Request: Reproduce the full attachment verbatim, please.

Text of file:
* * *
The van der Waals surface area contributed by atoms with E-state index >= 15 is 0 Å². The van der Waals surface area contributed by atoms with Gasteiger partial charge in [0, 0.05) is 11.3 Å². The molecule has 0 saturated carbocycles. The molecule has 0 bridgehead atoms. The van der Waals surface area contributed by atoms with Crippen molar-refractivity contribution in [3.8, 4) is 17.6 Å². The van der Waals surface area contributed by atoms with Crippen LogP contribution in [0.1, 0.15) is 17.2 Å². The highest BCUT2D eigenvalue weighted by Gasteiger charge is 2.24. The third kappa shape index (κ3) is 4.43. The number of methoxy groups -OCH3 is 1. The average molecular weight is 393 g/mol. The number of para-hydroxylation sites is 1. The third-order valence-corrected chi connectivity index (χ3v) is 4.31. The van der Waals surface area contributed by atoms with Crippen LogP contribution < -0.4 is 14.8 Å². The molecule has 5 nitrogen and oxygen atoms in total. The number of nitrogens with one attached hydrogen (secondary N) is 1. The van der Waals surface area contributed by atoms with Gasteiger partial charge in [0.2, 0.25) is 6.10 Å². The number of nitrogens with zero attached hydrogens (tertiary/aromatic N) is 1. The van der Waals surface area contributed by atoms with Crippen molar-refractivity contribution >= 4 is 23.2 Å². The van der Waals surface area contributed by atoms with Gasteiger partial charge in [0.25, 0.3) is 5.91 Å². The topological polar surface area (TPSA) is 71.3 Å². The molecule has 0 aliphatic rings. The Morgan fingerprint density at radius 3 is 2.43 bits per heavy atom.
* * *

The van der Waals surface area contributed by atoms with E-state index >= 15 is 0 Å². The van der Waals surface area contributed by atoms with Gasteiger partial charge in [0, 0.05) is 11.3 Å². The molecule has 0 saturated carbocycles. The molecule has 0 bridgehead atoms. The van der Waals surface area contributed by atoms with Crippen molar-refractivity contribution in [3.8, 4) is 17.6 Å². The van der Waals surface area contributed by atoms with Crippen LogP contribution in [0.1, 0.15) is 17.2 Å². The highest BCUT2D eigenvalue weighted by Gasteiger charge is 2.24. The third kappa shape index (κ3) is 4.43. The number of methoxy groups -OCH3 is 1. The average molecular weight is 393 g/mol. The number of para-hydroxylation sites is 1. The third-order valence-corrected chi connectivity index (χ3v) is 4.31. The van der Waals surface area contributed by atoms with Crippen LogP contribution < -0.4 is 14.8 Å². The molecule has 5 nitrogen and oxygen atoms in total. The number of nitrogens with one attached hydrogen (secondary N) is 1. The van der Waals surface area contributed by atoms with Gasteiger partial charge in [0.2, 0.25) is 6.10 Å². The number of nitrogens with zero attached hydrogens (tertiary/aromatic N) is 1. The van der Waals surface area contributed by atoms with Crippen molar-refractivity contribution >= 4 is 23.2 Å². The van der Waals surface area contributed by atoms with Gasteiger partial charge in [0.25, 0.3) is 5.91 Å². The topological polar surface area (TPSA) is 71.3 Å². The molecule has 0 aliphatic rings. The Morgan fingerprint density at radius 3 is 2.43 bits per heavy atom.